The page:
Evidence. No extensive cell death was observed after SARS-CoV-2 infection in intestinal organoids, compared to MERS-CoV that killed most cells within 48 h of infection [21]. SARS-CoV-2 also replicated less efficiently than SARS-CoV and induced less cytopathology in ex vivo human intestinal epithelium [34]. In contrast, studies in vitro with gut derived organoids report observable organoid disintegration [47] also associated with markers of apoptosis, such as caspase 3 [47][48]. No substantial histopathological changes were observed in the intestines of hACE2 intranasally inoculated mice in which no virus was isolated, nor viral antigens detected [45]. In humans, no relation was noted between fecal calprotectin (FC) levels and fecal SARS-CoV-2 RNA in a cohort of 40 hospitalized patients with COVID-19 [49]. In another exploratory study, COVID-19 patients had elevated plasma levels of LPS-binding protein (a gut leakage marker) but not of intestinal FABP (a marker of enterocyte damage) [50]. These data suggest impaired gut barrier function without excessive enterocyte damage and highlight gaps to comprehensively understand under which experimental or clinical conditions, SARS-CoV-2 productively infects and kills enterocytes.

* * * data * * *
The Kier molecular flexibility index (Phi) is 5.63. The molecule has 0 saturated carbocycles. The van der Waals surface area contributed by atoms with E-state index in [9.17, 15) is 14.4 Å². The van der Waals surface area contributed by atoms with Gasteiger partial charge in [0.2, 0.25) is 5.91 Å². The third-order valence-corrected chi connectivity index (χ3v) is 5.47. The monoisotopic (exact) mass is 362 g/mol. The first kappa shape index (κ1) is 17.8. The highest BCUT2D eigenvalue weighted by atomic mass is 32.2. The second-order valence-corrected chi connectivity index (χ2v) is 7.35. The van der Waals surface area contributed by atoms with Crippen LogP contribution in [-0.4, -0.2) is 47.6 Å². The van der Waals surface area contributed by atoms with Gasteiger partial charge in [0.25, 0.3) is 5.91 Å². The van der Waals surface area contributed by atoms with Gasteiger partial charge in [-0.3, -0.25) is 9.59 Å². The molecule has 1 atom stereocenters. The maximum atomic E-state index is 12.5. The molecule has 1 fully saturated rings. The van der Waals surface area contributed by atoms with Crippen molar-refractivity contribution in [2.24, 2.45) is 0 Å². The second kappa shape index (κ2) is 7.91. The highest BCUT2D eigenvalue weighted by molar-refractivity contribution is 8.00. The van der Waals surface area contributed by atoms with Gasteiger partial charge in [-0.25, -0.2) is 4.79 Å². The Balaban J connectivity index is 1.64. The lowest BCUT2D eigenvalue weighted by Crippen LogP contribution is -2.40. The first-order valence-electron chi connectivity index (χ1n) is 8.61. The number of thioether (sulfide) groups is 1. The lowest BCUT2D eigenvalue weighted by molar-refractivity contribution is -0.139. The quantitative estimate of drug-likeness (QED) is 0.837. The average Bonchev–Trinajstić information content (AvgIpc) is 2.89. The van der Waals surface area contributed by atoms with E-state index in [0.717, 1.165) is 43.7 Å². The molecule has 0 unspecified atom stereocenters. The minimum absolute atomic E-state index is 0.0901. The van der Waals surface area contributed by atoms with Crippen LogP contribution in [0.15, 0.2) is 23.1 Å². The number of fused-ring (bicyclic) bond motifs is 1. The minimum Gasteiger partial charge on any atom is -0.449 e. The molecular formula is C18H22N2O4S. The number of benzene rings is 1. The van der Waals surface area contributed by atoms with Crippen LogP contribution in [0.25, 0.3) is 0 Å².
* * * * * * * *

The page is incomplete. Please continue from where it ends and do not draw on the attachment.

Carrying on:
Uncertainties, inconsistencies and gaps. While the biological plausibility was high, currently, there is not enough evidence to support that enterocyte massive cell death following SARS-CoV-2 infection occurs systematically [51]. Number of cases showing histomorphologic changes due intestinal infection by SARS-CoV-2 is still limited. While not easy to obtain, more (post-mortem) intestinal biopsies of COVID-19 patients showing the presence of replicating SARS-CoV-2 along with cell death markers in epithelial cells of the small intestine would be needed to determine precisely if cell death occurs. A small body of evidence points toward a potential alteration of TJs upon SARS-CoV-2 infection. However, definitive evidence is still limited and warrants further research.

4. Current Evidence and Uncertainties of SARS-CoV-2 Enteric Infection Contributing to the Inflammatory Response

4.1. Viral Entry Induces Pro-Inflammatory Mediators Release

Biological plausibility. Viral infections induce a proinflammatory response including expression of cytokines and chemokines via signal transduction pathways activation, such as NF-kB [52], JAK-STAT [53] and NFAT [54].